If You Fall, They Will Catch You: November Project Summit 4.0

Experience the #NPSUMMIT 4.0 (by @doosterfilm)

A video posted by NovemberProject (@novemberproject) on

The first time I heard about November Project was in May of 2015. Tweets from runners in the NYC running scene started coming at me, inviting me to join the NYC group the Friday before the Airbnb Brooklyn Half Marathon and I promised I would go. What I didn't understand was that I had dropped a verbal. A verbal is a promise you make that you will show up to workout with your friends and said friends will hold you accountable to your promise because workouts are infinitely more fun when more people show up.

So I started looking at photos and videos, trying to figure out just what November Project was,  and I felt intimidated. I didn't really know anyone and I didn't think I was at the same fitness level so the next morning, I didn't go. A few tweets asking where I was rolled in and I used the excuse that I didn't want to hurt myself before the race that weekend. The truth was, I was too afraid and intimidated to step outside of my comfort zone and try something new. But I promised that the next time they came to Brooklyn, I would go. Two months later, I got a tweet from Paul Leak, one of the leaders of the NP NYC tribe, saying that they were going to be in Brooklyn. So I convinced my friend Chloe to go with me and we showed up.

We had fun. We didn't really workout as hard as we should have because I didn't think I could do it. I was too afraid to introduce myself to anyone so it was easier to pretend that I was just going through the motions and remain invisible. I thought for sure they would be cliquey and out of my league. They weren't. They were goofy, silly, and ready to not only have a good time but get a great workout in. I felt stupid. I immediately regretted my decision not to just give it my all.

Because of their location and my excuses, I didn't show up to my next NP NYC workout until the end of August. (Ironically, I mustered the courage to show up to NP San Francisco in July. I didn't talk to anyone, but I showed up. A huge step forward.) And when I got back to NYC, I promised myself that I would stop getting in my way and overcome this fear I had of working out with people I didn't know. So I forced myself to show up Wednesdays and Fridays. I stood in the back and smiled and gave hugs when people talked to me. And slowly, I made friends and those friends became my support system. They pushed me, they listened to me, they laughed with me, and they made me feel like I belonged.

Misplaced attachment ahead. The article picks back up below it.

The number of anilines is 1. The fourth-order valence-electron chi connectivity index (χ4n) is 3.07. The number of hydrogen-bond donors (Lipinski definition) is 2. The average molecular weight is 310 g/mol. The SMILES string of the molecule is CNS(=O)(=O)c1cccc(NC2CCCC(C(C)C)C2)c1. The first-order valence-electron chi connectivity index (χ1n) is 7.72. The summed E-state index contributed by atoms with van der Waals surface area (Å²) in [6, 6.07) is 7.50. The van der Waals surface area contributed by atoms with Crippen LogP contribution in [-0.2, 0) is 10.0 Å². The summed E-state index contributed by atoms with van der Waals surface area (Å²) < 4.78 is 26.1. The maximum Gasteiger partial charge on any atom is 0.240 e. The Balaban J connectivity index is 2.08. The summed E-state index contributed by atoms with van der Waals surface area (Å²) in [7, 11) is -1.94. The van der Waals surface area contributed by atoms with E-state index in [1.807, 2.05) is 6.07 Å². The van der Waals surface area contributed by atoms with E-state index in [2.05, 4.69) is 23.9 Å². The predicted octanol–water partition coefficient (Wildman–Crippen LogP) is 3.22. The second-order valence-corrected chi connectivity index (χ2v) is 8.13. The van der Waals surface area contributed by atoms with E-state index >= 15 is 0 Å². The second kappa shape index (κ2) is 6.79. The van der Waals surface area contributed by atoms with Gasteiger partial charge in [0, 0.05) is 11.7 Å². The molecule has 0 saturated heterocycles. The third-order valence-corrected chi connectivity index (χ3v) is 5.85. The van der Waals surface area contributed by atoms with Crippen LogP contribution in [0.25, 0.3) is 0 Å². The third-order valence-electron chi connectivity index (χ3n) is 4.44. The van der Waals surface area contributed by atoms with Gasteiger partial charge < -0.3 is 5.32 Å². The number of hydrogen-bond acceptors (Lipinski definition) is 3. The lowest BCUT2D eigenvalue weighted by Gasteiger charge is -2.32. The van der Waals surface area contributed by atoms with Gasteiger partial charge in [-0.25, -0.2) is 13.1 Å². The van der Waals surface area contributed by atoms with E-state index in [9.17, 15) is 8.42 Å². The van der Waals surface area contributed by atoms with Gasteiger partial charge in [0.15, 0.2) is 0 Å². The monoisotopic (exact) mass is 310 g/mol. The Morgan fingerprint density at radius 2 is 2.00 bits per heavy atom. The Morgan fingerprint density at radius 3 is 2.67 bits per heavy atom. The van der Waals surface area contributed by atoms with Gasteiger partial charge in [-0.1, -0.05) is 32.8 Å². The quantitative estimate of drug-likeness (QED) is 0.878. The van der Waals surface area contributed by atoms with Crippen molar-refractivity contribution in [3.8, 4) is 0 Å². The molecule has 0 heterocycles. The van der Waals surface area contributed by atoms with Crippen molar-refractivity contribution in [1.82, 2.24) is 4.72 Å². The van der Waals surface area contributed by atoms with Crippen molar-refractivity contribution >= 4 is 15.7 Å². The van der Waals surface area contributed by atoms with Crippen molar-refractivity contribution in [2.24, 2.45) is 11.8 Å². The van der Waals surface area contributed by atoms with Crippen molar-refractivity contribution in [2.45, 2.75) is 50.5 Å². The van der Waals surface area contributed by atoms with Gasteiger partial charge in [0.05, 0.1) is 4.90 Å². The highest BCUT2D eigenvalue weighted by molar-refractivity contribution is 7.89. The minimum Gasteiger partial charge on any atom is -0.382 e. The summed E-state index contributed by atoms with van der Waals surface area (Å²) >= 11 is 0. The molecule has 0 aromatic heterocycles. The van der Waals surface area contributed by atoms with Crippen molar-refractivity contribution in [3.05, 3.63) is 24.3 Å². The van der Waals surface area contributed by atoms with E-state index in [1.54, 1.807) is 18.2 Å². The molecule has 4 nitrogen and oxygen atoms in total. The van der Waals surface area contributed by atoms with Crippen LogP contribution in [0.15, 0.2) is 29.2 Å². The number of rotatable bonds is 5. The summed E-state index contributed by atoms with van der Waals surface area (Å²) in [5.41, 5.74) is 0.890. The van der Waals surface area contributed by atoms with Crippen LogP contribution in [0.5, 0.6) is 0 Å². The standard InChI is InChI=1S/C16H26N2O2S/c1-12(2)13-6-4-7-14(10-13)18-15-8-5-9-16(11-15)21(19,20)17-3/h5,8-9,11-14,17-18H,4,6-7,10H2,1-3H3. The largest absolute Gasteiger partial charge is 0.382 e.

New York is a really tough place to live. Despite the fact that you're never alone, people don't look at you, they look through you. It's easily the loneliest place I have ever lived in my life. November Project isn't just free fitness, it's a community of people who will catch you if you fall. I've seen countless tribe members go through both rough times and happy times and regardless of which side of the spectrum you're at, the tribe is there to listen to you, support you, help you, celebrate you, and push you. It makes life so much easier knowing you have a huge group of people, both close friends and strangers, who would do anything to help you if you needed it.

This past weekend was the November Project 4.0 summit. The summit started 4 years ago when Brogan and Bojan (the two amazing men who started November Project) wanted a way for the NP leaders around the world to come together, bond, and find ways to make the community stronger. It has since turned into a summit for both the leaders and the tribe members to meet, mingle, race, dance, and have an incredible life changing experience.